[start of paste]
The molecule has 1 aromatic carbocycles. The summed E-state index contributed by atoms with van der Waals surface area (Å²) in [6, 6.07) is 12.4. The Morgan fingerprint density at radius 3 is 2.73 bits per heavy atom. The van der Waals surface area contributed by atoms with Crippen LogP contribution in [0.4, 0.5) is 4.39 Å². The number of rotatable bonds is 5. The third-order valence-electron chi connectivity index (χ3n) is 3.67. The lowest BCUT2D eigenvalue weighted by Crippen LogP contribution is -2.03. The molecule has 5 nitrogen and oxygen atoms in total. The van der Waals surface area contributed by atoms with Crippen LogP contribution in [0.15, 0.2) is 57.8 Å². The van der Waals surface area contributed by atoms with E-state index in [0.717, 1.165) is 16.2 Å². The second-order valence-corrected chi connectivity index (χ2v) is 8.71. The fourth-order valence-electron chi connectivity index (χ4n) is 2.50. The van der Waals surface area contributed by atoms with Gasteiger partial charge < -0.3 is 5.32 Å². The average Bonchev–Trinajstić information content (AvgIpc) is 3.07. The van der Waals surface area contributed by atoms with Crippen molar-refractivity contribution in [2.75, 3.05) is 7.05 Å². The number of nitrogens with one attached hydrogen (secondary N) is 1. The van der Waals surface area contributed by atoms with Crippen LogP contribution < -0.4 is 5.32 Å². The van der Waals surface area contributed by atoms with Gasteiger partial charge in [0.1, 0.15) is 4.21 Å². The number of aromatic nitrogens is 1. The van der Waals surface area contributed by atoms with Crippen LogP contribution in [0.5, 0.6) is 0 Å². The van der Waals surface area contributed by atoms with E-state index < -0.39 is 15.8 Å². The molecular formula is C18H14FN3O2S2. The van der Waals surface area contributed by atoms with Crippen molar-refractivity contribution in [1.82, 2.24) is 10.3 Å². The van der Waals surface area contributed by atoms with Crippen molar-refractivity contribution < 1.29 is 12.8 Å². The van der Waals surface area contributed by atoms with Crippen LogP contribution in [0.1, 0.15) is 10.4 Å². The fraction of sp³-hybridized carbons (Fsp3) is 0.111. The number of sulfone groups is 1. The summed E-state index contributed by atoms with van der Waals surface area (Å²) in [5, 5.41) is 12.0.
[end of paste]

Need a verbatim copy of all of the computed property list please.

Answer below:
The molecule has 1 aromatic carbocycles. The summed E-state index contributed by atoms with van der Waals surface area (Å²) in [6, 6.07) is 12.4. The Morgan fingerprint density at radius 3 is 2.73 bits per heavy atom. The van der Waals surface area contributed by atoms with Crippen LogP contribution in [0.4, 0.5) is 4.39 Å². The number of rotatable bonds is 5. The third-order valence-electron chi connectivity index (χ3n) is 3.67. The lowest BCUT2D eigenvalue weighted by Crippen LogP contribution is -2.03. The molecule has 5 nitrogen and oxygen atoms in total. The van der Waals surface area contributed by atoms with Crippen LogP contribution in [0.15, 0.2) is 57.8 Å². The van der Waals surface area contributed by atoms with E-state index in [0.717, 1.165) is 16.2 Å². The second-order valence-corrected chi connectivity index (χ2v) is 8.71. The fourth-order valence-electron chi connectivity index (χ4n) is 2.50. The van der Waals surface area contributed by atoms with Gasteiger partial charge < -0.3 is 5.32 Å². The average Bonchev–Trinajstić information content (AvgIpc) is 3.07. The van der Waals surface area contributed by atoms with Crippen molar-refractivity contribution in [2.75, 3.05) is 7.05 Å². The number of nitrogens with one attached hydrogen (secondary N) is 1. The van der Waals surface area contributed by atoms with Crippen LogP contribution < -0.4 is 5.32 Å². The van der Waals surface area contributed by atoms with Gasteiger partial charge in [0.1, 0.15) is 4.21 Å². The number of aromatic nitrogens is 1. The van der Waals surface area contributed by atoms with Crippen LogP contribution in [0.5, 0.6) is 0 Å². The van der Waals surface area contributed by atoms with E-state index < -0.39 is 15.8 Å². The molecular formula is C18H14FN3O2S2. The van der Waals surface area contributed by atoms with Crippen molar-refractivity contribution in [1.82, 2.24) is 10.3 Å². The van der Waals surface area contributed by atoms with Crippen molar-refractivity contribution < 1.29 is 12.8 Å². The van der Waals surface area contributed by atoms with Crippen LogP contribution in [0.1, 0.15) is 10.4 Å². The fraction of sp³-hybridized carbons (Fsp3) is 0.111. The number of sulfone groups is 1. The summed E-state index contributed by atoms with van der Waals surface area (Å²) in [5, 5.41) is 12.0.